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How to understand the BJP’s focus on Pasmanda Muslims

The Pasmandas form the overwhelming majority among Indian Muslims, but are hugely underrepresented in jobs, legislatures, and community organisations. Pasmandas feel deliberately ignored by the Ashraf elite, who are seen as being excessively focussed on “Muslimness”

Uttar Pradesh BJP organised a first-of-its-kind meeting of Pasmanda Muslims in Lucknow on Sunday. (Express)

The Uttar Pradesh BJP organised a first-of-its-kind meeting of Pasmanda Muslims in Lucknow on Sunday (October 16), part of the party’s effort to reach out to the non-privileged majority among the community in India.

UP Deputy Chief Minister Brajesh Pathak compared the treatment of Pasmandas by political parties to ‘tejpatta’ (bay leaves), which are thrown away after the ‘biryani’ has been flavoured, and assured the gathering that the Narendra Modi government would be different.

Who are the Pasmanda Muslims?

Pasmanda is a Persian word that means the ‘ones left behind’. The word is used to describe the depressed classes among Muslims who have been deliberately or consciously excluded from the fruits of power and privilege. Backward, Dalit, and tribal Muslims use the word Pasmanda as an umbrella identity to flag caste-based discrimination within the community.

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“The term Pasmanda Muslim was first used in 1998 by Ali Anwar Ansari when he founded the Pasmanda Muslim Mahaz,” Khalid Anis Ansari, associate professor of sociology at the School of Arts and Sciences, Azim Premji University, had told The Indian Express earlier this summer.

According to Ali Anwar Ansari, a former member of Rajya Sabha and national president and founder of the All India Pasmanda Muslim Mahaz: “Pasmandas include Dalits as of now, but all Pasmandas are not Dalits. Constitutionally speaking, we are all in one category — OBC. But going forward, we want Dalit Muslims to be recognised separately.”

But isn’t Islam supposed to be an egalitarian religion, with no caste?

Theoretically, yes. But this is not the way it is in the subcontinent, where caste has been an essential building block of society, and the fundamental basis of social organisation.

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All religions that otherwise have an egalitarian ethos are in practice divided by caste in India. So, while Islam does not mandate the creation of social hierarchies and imagines an undivided global ‘ummah’, the existence of caste categories is a lived reality for Muslims across India.

Indian Muslim society can be broadly classified into Ashrafs (the “noble” elite or “honourable ones”), Ajlafs (backward Muslims), and Arzals (Dalit Muslims).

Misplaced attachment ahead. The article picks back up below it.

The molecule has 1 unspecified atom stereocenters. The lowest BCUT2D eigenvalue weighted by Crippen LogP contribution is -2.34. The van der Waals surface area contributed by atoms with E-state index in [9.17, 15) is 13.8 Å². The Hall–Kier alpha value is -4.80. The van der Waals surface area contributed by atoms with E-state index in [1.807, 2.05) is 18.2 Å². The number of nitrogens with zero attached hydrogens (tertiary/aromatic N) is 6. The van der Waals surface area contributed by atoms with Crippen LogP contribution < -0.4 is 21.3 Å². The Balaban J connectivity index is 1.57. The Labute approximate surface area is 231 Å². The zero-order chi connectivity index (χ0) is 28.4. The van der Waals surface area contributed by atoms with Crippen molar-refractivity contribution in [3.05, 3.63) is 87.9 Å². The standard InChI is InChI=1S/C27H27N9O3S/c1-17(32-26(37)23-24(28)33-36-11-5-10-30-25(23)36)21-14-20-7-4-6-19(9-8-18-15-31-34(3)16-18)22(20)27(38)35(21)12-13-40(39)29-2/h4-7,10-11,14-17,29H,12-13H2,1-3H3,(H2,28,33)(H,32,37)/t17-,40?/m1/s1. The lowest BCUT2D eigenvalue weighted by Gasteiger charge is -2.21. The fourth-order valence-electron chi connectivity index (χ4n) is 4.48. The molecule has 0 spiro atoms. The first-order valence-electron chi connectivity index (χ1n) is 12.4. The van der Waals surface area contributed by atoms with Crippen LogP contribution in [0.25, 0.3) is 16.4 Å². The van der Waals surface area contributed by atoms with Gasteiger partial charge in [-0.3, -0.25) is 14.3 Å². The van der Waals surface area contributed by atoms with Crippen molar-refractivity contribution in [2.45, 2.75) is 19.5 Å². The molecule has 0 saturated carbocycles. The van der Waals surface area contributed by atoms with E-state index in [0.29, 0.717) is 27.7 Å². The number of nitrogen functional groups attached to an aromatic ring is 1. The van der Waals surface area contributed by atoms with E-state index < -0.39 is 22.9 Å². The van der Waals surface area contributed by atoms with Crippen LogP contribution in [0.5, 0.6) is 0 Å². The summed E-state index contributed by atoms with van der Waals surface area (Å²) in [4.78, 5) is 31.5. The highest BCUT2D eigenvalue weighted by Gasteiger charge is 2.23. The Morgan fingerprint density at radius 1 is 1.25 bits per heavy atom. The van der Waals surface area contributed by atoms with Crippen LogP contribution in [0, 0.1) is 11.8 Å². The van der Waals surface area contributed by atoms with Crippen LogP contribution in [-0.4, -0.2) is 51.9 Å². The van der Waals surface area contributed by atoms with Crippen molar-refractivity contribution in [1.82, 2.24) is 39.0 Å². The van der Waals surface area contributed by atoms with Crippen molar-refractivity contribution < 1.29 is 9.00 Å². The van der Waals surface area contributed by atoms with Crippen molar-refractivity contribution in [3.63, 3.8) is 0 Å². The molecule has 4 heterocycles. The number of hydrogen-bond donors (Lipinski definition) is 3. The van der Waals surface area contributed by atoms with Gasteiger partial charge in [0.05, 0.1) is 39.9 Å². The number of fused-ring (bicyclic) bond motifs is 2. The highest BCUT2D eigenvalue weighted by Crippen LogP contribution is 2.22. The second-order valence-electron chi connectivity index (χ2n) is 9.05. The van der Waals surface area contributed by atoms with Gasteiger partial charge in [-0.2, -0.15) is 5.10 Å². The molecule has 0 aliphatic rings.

Ashrafs claim to be the descendants of Muslims from the Islamic homelands of Arabia, Persia, Turkey, Afghanistan (Syeds, Sheikhs, Mughals and Pathans), or of upper-caste converts from Hinduism (Rajputs, Gaurs, Tyagi Muslims etc).

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Ajlafs are the middle-caste converts who were involved in occupations that are considered ritually “clean” — momins or julahas (weavers), darzis or idiris (tailors), and rayeens or kunjaras (vegetable sellers).

The Arzals have traditionally been beyond the pale, and were first recorded only in the 1901 census. They belong to the lowest, “untouchable” castes — like the halalkhors, helas, lalbegis or bhangis (scavengers), dhobis (washermen), nais or hajjams (barbers), chiks (butchers), and faqirs (beggars).

The report of the Rajinder Sachar Committee, formed in 2005 to study the social, economic and educational condition of Indian Muslims, said: “One can discern three groups among Muslims: (1) those without any social disabilities, the Ashrafs; (2) those equivalent to Hindu OBCs, the Ajlafs, and (3) those equivalent to Hindu SCs, the Arzals. Those who are referred to as Muslim OBCs combine (2) (Ajlafs) and (3) (Arzals).”

The Justice Ranganath Mishra Commission, which submitted its report in May 2007, noted that the caste system impacted all religious communities in India, including Muslims.

How many Indian Muslims are Pasmanda?

We don’t know for sure. In the absence of a caste census, no specific numbers are available.

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The Sachar Committee said OBC and SC/ST Muslims were 40% of India’s overall Muslim population in 2004-05. But Pasmanda activists and scholars say they make up 80-85% of India’s Muslim population. This would be broadly in line with the 1871 Census that said only 19% of Muslims in India were upper caste.

Prof Anis Ansari said: “Ashfaq and Pasmanda ideologues agree that a 80:20 (lower caste-upper caste) ratio is an accepted estimate. But during Partition many Muslim elites migrated, so those numbers could be 85/15 now.” Ali Anwar Ansari said that the 80:20 ballpark is largely agreed within the community.